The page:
Sunday, April 3, 2011

C is for Choices, too many of them...

Today, I had a hard time thinning things down to one topic.  There were simply too many choices for a blog entry that started with the letter "C", so I wanted to actually talk about 3!  WOW!! So, here we go.

I would be amiss to forget the fact that this month, Dyson Logos, of A Character for Every Game, is hosting the RPG Blog Carnival.  This month's topic is, as you guest it, about Circuses... jk.  It's about Cartography, i.e. Map Making.  I'm way amateur at it, but Dyson is a pro! If you haven't used/seen his geomorphs yet, you're doing the internet wrong!!!

I really like his blog, and he's always kind of enough to drop me a comment once in a while.  I had promised to do an adventure, or an encounter, or something with some of his Geomorphs and I think that this month, I am finally going to get around to it, given that Cartography is our Topic of choice this month.

If you are looking for some cool maps for your game, or some tips on how to make maps, I definitely recommend you checking out the Cartographer's Guild.  I'm a member on their forums and they have some great tips for improving your mapping skills, especially the digital ones.  I troll that forum more than I post there, but it is definitely a great resource for GM's.

Common Sense
Considering my goal for this month of providing information relevant to improving your adventures, I think one of the most important things to always consider, when playing any RPG is the idea of "Common Sense" and what that actually entails.

I particularly like this motivational poster.  There are so many people that complain about how their campaigns get ruined by stupid people that act in ridiculous ways just because they are playing a RPG.  I think a lot of GM's maybe approach this the wrong way; sure, some players might be persistent, but in every game that I have every played, whenever a player comes up and spits out some line about how he is going to stab NPC X and take all of his stuff, I, as a GM, quickly use my "Common Sense" assume this fool is simply screwing about, and then /ignore him in real life.  Said players actions in the game are quickly ignored and passed over as he/she is quickly considered to be disrespectful and daft git in the real world.  Nobody likes playing with that guy.  What is also pretty nice is that if you use your common sense as a GM when dealing with these jerks, they will quickly tire of being ignored (since all they were trying to do in the first place is get attention) and then use their common sense in the game.  They will cease to be disruptive and you can move on with the bloody adventure.  OK.  Rant over.  Common sense rules people.  Use it.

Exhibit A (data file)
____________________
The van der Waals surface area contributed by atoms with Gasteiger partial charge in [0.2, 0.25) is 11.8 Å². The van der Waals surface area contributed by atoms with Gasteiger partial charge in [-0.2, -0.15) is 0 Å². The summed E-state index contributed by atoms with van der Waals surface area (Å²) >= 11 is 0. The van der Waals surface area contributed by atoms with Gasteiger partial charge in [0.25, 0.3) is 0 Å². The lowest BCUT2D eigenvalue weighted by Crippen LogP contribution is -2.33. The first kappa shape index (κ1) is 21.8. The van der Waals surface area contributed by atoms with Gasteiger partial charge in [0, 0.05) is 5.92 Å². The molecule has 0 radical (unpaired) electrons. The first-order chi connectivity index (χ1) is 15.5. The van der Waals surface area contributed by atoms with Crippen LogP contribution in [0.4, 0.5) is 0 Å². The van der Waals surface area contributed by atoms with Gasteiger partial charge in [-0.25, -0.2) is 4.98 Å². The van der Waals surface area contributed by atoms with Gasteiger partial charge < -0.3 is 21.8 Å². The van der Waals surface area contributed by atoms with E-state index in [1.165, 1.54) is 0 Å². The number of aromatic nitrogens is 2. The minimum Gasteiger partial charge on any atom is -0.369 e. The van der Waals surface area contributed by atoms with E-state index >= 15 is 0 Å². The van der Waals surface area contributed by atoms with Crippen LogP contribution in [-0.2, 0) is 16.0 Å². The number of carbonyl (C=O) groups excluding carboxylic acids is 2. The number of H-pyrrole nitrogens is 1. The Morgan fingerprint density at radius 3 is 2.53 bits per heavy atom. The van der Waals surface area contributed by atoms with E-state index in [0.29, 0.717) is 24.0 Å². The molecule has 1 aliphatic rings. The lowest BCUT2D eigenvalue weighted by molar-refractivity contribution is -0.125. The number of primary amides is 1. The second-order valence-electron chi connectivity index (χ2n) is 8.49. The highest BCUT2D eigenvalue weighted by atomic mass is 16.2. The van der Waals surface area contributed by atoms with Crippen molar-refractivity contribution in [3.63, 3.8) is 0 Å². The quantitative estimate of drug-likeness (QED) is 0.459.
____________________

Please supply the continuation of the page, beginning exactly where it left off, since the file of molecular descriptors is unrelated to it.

Can and Cannot
This ties, to some extent, in with the above, Common Sense, advice.  There are some things that you can do in the game and there are some things that you cannot do in the game.   As a DM, running an adventure, really become familiar with what your personal guidelines for Can and Cannot is.

If you aren't interested in reading the following i.e. TLDR - If it's fun = Can ; If it's not fun = Cannot.

Ok.  Explanation.

If something adds fun to the game for everyone at the table, including you as the GM, that to me is an automatic can.  You should go and give your players everything they want, in game one, of course, but for example, if all the players came to me and said that they wanted to start with one additional feet at level 1, when we were playing D&D 4e, I would have no problem with that.  Everyone is on the same playing field and I can up the difficulty level of the opponents accordingly.  Everyone has a right old fun time.

Another example.  If someone says that they want to re-skin (change the thematic elements) X of a race/class/power/etc. in order to make their character into Y, but aren't really interested in changing anything mechanical, I will almost always say "YES!" to that.  This kind of thematic change shows that a player is taking special interest in the story and flavor of his character and is dedicated to making the game lost lasting.  These are the kind of players you really want to have.

However, on the flip side of the last example, if a different player said he or she wanted to change Rule Z so that he was an ever-living bad mother $%&$%&#R than I would almost definitely tell that person that he or she cannot do that because it would spoil everybody's sense of fairness and fun.  Thematically, virtually anything can be explained through the use of good story telling, but you can't explain away the feeling a group of players get when they have just had their adventure ruined by some jerk who insisted on playing a Beholder, got the permission of the GM, and then death rayed all the enemies without the rest of the group getting to have any fun.

I hope that my 3 C's today have proved interesting.  Go, Game and Prosper!!

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